Translated from Dutch by Jonathan Reeder

It has been seven years since Samir left Iraq. Now that he has finally reached Schiphol Airport, he thinks that the hard work (working his way from country to country, procuring illegal passports) is behind him. In a sense the hardest task is yet to come. His welcome upon claiming asylum is hardly warm, some unexpected rough treatment ensures, and when he is moved to the ASC (Asylum Seekers Centre), he will need to learn the art of patience. For it will be 9 years – yes, 9 years – before he receives his residence permit.

That is a long time to have your life put on hold – nor is it an exaggerated timescale as that is the actual length of time it took the author to obtain his own residence permit; the Dutch refugee process being so bizarre and byzantine that Kafka himself could not have dreamt it up! (Hopefully there has been improvement in the meantime.)

The remarkable thing is that Al Galidi’s semi-autobiographical novel is neither maudling or bitter. In a recent interview Al Galidi stated that a writer’s job is to be a cameraman. Just take the picture and leave the readers to form their own opinions. Well given the pictures that are presented (here is just one example of Monty Pythonesque absurdity) this reader laughed a lot, shook her head in disbelief even more, and formed a not very complimentary opinion of Dutch bureaucracy. When asked how the Dutch had reacted to the book, Al Galidi said that the Dutch are very self-critical, so had not taken offense. They struggled to believe how badly they had organised their system. At one point in time there were 26,000 refugees who had been caught in the system for more than 10 years! (No wonder there was a general amnesty.)

Now I always thought the Germans were sticklers for the rules, so it says something when Samir tries to escape (more than once) to Germany, thinking that he will fare better there. But the European Asylum Process has the bases covered. Refugees can only be granted asylum in the country they first claimed it. Samir is stitched up like a kipper in the Dutch net ….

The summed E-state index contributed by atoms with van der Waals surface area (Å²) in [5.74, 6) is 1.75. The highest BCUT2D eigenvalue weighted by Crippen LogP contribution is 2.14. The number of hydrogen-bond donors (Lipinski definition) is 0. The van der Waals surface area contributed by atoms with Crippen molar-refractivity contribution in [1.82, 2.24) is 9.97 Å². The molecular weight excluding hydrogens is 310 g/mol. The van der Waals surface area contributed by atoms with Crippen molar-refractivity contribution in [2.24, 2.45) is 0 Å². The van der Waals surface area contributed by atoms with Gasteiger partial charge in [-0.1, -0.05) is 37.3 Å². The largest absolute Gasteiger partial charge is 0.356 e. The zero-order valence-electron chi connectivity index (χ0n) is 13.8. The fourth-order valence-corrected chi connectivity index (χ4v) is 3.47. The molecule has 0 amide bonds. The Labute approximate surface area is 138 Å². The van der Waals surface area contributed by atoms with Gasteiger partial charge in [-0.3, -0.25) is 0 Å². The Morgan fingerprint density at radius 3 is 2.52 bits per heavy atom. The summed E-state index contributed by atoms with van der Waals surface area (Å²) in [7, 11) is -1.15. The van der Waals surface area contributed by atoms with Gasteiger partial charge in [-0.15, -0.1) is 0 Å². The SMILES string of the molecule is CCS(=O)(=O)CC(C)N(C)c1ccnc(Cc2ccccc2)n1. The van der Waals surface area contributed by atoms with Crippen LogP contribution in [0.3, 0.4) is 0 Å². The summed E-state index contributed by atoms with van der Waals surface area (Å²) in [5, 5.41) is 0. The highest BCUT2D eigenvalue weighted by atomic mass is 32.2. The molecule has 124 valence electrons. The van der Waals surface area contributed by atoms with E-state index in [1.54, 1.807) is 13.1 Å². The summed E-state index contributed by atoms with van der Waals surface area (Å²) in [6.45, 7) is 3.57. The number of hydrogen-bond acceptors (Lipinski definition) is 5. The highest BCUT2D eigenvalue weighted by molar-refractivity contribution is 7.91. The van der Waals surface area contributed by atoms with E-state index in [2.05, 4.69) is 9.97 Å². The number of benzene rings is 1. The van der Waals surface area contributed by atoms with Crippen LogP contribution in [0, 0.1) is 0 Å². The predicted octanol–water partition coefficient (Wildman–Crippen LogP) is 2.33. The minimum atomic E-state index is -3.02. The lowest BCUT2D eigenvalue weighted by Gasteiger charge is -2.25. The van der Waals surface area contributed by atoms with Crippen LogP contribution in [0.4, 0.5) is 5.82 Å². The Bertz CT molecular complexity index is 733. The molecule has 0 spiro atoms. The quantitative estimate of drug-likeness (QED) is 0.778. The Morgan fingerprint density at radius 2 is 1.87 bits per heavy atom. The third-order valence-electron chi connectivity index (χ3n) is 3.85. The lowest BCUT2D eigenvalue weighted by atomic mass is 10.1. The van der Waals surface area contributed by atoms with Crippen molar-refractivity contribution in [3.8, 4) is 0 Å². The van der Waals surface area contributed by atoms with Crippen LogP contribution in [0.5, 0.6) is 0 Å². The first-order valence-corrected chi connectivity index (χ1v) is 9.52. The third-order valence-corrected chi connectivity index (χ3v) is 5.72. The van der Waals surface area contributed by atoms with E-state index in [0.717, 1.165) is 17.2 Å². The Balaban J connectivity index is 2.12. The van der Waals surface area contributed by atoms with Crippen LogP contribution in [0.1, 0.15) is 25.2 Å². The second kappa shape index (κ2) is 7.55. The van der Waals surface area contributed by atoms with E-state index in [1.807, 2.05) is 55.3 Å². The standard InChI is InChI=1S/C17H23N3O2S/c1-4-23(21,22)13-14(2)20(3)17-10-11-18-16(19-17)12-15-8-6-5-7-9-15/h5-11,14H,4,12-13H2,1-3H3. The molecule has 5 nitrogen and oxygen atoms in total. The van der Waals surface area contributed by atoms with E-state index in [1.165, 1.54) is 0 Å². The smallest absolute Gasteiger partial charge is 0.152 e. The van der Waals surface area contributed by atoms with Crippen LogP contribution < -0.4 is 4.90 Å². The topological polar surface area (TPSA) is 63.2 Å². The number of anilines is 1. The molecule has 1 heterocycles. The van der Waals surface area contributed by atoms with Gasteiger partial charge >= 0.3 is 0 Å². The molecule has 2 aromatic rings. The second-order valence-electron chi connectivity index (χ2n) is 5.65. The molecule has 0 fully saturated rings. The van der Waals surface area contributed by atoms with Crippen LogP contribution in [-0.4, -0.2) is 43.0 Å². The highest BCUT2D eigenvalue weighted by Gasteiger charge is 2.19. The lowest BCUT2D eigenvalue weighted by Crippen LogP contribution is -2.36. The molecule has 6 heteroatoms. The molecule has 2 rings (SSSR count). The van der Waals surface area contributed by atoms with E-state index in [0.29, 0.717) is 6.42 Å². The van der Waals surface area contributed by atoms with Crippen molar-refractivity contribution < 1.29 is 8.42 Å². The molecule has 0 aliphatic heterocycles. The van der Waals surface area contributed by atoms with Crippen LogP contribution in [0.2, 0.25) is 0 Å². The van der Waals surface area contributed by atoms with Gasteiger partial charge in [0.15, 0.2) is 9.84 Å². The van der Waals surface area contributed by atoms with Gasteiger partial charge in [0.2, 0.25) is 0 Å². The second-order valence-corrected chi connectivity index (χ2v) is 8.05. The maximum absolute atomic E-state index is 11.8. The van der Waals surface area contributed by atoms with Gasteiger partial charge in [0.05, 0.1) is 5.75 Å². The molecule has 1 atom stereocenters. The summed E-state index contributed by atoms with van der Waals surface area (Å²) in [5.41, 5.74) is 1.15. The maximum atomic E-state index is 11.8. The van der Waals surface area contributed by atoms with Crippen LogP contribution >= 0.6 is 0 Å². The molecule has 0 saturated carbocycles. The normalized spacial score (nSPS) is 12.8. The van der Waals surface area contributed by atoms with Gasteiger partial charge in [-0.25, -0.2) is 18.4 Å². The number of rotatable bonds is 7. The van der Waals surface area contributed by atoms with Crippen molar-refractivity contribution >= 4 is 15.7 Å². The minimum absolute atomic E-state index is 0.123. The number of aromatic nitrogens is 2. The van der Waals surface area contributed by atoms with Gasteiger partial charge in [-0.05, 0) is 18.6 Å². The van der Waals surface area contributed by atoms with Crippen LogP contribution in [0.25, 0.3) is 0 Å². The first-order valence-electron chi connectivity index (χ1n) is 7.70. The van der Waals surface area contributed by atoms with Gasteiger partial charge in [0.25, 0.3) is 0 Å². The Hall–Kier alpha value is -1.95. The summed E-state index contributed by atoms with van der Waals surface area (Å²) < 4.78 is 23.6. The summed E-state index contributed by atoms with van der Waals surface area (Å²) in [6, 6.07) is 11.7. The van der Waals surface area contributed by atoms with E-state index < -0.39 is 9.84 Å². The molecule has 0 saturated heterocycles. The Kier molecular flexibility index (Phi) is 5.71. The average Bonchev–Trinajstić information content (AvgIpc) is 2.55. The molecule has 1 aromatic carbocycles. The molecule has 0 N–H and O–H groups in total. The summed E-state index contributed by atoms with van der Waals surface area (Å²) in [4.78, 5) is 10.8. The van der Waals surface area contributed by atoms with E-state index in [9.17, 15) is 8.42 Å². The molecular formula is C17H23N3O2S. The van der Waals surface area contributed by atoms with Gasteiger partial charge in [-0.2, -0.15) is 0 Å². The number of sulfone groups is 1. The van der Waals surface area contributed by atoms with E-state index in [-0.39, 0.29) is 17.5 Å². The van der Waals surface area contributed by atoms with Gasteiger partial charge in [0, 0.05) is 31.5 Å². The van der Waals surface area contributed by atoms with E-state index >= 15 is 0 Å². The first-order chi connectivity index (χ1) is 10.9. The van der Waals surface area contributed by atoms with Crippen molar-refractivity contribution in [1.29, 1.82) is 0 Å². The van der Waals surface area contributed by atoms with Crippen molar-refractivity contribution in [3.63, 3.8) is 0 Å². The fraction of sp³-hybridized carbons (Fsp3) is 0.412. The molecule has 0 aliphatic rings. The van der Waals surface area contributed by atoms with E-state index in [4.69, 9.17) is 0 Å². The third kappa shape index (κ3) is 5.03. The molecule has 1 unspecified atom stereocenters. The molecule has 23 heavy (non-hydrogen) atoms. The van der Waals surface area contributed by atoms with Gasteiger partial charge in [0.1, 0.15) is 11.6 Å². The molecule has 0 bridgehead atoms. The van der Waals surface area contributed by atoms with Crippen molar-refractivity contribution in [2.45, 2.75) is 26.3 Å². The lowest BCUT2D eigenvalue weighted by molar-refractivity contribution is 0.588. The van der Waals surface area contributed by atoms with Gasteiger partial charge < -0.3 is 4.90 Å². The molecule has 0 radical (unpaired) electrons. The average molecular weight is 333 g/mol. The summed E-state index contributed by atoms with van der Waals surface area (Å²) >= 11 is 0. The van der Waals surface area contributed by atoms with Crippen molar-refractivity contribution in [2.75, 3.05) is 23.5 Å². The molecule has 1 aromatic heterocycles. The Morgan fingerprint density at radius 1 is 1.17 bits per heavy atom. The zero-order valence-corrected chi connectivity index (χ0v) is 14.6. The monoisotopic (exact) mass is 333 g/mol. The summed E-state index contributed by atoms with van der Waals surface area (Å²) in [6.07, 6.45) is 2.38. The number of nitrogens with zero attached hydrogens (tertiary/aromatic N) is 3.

… and consigned to spend 9 years of his life in the ASC which houses some 40 nationalities, speaking who knows how many languages, but not much Dutch. They are a colourful crew, so many different cultures, customs, cuisines, all sharing the same roof, coming to terms with degrading and time-wasting regulations. One of which is embodied in the full English title. Upon arrival the refugees are issued with a standard kit: Two Blankets, Three Sheets, A Towel, A Pillow and A Pillowcase. 3 sheets, 1 pillowcase? Not even a change of bedding!

The original Dutch title Hoe ik talent voor het leven kreeg (How I found a talent for living) was rejected by World Editions for its self-help associations. But it is an account of how Al Galidi’s alter-ego found the strength to endure and come out the other side of the most identity-destroying experience imaginable to pen a “memoir”, full of light and shade, dark comedy, avoidable tragedy, humanity and integrity.

“Should I be enjoying it as much as I am?” asked Rosie Goldsmith, who chaired a recent interview with author and translator. (Now available on YouTube.) The answer to that is “how can you not?” These pages come with much enjoyment and a fair dose of necessary enlightenment too.